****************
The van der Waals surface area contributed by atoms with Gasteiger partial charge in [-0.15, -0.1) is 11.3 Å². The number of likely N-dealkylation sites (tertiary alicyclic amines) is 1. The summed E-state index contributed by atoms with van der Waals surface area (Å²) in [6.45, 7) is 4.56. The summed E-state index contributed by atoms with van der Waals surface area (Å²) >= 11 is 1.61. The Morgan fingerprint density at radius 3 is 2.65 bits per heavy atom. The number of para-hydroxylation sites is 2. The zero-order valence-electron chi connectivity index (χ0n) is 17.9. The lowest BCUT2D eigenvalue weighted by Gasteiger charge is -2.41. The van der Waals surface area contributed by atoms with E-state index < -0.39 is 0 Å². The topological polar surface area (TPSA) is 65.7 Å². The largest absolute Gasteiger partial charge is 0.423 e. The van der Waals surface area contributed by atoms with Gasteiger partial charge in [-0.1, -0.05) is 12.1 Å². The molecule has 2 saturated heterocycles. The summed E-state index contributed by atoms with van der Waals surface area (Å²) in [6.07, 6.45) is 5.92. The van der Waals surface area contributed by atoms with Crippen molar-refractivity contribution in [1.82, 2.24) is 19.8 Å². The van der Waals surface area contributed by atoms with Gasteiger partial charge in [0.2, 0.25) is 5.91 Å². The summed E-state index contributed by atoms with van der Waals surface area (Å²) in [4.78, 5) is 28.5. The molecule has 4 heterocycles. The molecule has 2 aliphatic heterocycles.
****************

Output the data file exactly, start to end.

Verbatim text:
The van der Waals surface area contributed by atoms with Gasteiger partial charge in [-0.15, -0.1) is 11.3 Å². The number of likely N-dealkylation sites (tertiary alicyclic amines) is 1. The summed E-state index contributed by atoms with van der Waals surface area (Å²) in [6.45, 7) is 4.56. The summed E-state index contributed by atoms with van der Waals surface area (Å²) >= 11 is 1.61. The Morgan fingerprint density at radius 3 is 2.65 bits per heavy atom. The number of para-hydroxylation sites is 2. The zero-order valence-electron chi connectivity index (χ0n) is 17.9. The lowest BCUT2D eigenvalue weighted by Gasteiger charge is -2.41. The van der Waals surface area contributed by atoms with E-state index < -0.39 is 0 Å². The topological polar surface area (TPSA) is 65.7 Å². The largest absolute Gasteiger partial charge is 0.423 e. The van der Waals surface area contributed by atoms with Gasteiger partial charge in [-0.1, -0.05) is 12.1 Å². The molecule has 2 saturated heterocycles. The summed E-state index contributed by atoms with van der Waals surface area (Å²) in [6.07, 6.45) is 5.92. The van der Waals surface area contributed by atoms with Crippen molar-refractivity contribution in [1.82, 2.24) is 19.8 Å². The van der Waals surface area contributed by atoms with Gasteiger partial charge in [0.2, 0.25) is 5.91 Å². The summed E-state index contributed by atoms with van der Waals surface area (Å²) in [4.78, 5) is 28.5. The molecule has 4 heterocycles. The molecule has 2 aliphatic heterocycles.